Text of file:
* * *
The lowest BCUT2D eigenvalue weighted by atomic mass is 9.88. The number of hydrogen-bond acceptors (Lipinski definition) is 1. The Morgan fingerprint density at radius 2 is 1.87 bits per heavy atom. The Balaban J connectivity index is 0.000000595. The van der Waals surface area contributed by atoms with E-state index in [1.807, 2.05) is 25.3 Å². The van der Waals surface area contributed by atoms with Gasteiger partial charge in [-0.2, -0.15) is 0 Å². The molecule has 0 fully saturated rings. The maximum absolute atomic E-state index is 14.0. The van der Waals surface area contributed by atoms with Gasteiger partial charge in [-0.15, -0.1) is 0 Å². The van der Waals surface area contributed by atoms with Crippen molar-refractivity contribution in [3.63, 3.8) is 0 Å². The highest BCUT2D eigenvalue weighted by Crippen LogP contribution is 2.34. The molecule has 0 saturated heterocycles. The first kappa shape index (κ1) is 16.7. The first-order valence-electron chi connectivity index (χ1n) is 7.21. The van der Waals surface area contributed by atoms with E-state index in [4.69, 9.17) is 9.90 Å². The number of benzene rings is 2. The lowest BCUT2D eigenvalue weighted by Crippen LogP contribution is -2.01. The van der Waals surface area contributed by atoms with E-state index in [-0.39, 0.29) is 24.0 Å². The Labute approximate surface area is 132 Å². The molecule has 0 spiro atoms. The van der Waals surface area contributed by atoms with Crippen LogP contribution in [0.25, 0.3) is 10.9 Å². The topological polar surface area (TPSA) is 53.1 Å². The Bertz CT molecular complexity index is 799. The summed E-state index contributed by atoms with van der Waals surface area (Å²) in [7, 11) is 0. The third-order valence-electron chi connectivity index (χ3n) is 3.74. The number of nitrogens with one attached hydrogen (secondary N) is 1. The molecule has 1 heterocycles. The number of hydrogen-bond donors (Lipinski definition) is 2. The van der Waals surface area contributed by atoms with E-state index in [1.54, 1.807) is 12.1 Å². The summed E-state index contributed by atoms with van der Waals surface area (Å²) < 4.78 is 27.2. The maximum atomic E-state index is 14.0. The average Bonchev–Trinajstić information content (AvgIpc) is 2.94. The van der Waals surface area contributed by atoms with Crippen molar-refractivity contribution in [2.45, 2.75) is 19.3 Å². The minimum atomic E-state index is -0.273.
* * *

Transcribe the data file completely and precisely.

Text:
The lowest BCUT2D eigenvalue weighted by atomic mass is 9.88. The number of hydrogen-bond acceptors (Lipinski definition) is 1. The Morgan fingerprint density at radius 2 is 1.87 bits per heavy atom. The Balaban J connectivity index is 0.000000595. The van der Waals surface area contributed by atoms with E-state index in [1.807, 2.05) is 25.3 Å². The van der Waals surface area contributed by atoms with Gasteiger partial charge in [-0.2, -0.15) is 0 Å². The molecule has 0 fully saturated rings. The maximum absolute atomic E-state index is 14.0. The van der Waals surface area contributed by atoms with Gasteiger partial charge in [-0.15, -0.1) is 0 Å². The van der Waals surface area contributed by atoms with Crippen molar-refractivity contribution in [3.63, 3.8) is 0 Å². The highest BCUT2D eigenvalue weighted by Crippen LogP contribution is 2.34. The molecule has 0 saturated heterocycles. The first kappa shape index (κ1) is 16.7. The first-order valence-electron chi connectivity index (χ1n) is 7.21. The van der Waals surface area contributed by atoms with E-state index in [4.69, 9.17) is 9.90 Å². The number of benzene rings is 2. The lowest BCUT2D eigenvalue weighted by Crippen LogP contribution is -2.01. The van der Waals surface area contributed by atoms with E-state index in [-0.39, 0.29) is 24.0 Å². The Labute approximate surface area is 132 Å². The molecule has 0 spiro atoms. The van der Waals surface area contributed by atoms with Crippen LogP contribution in [0.25, 0.3) is 10.9 Å². The topological polar surface area (TPSA) is 53.1 Å². The Bertz CT molecular complexity index is 799. The summed E-state index contributed by atoms with van der Waals surface area (Å²) in [7, 11) is 0. The third-order valence-electron chi connectivity index (χ3n) is 3.74. The number of nitrogens with one attached hydrogen (secondary N) is 1. The molecule has 1 heterocycles. The number of hydrogen-bond donors (Lipinski definition) is 2. The van der Waals surface area contributed by atoms with E-state index in [1.54, 1.807) is 12.1 Å². The summed E-state index contributed by atoms with van der Waals surface area (Å²) < 4.78 is 27.2. The maximum atomic E-state index is 14.0. The average Bonchev–Trinajstić information content (AvgIpc) is 2.94. The van der Waals surface area contributed by atoms with Crippen molar-refractivity contribution in [2.45, 2.75) is 19.3 Å². The minimum atomic E-state index is -0.273.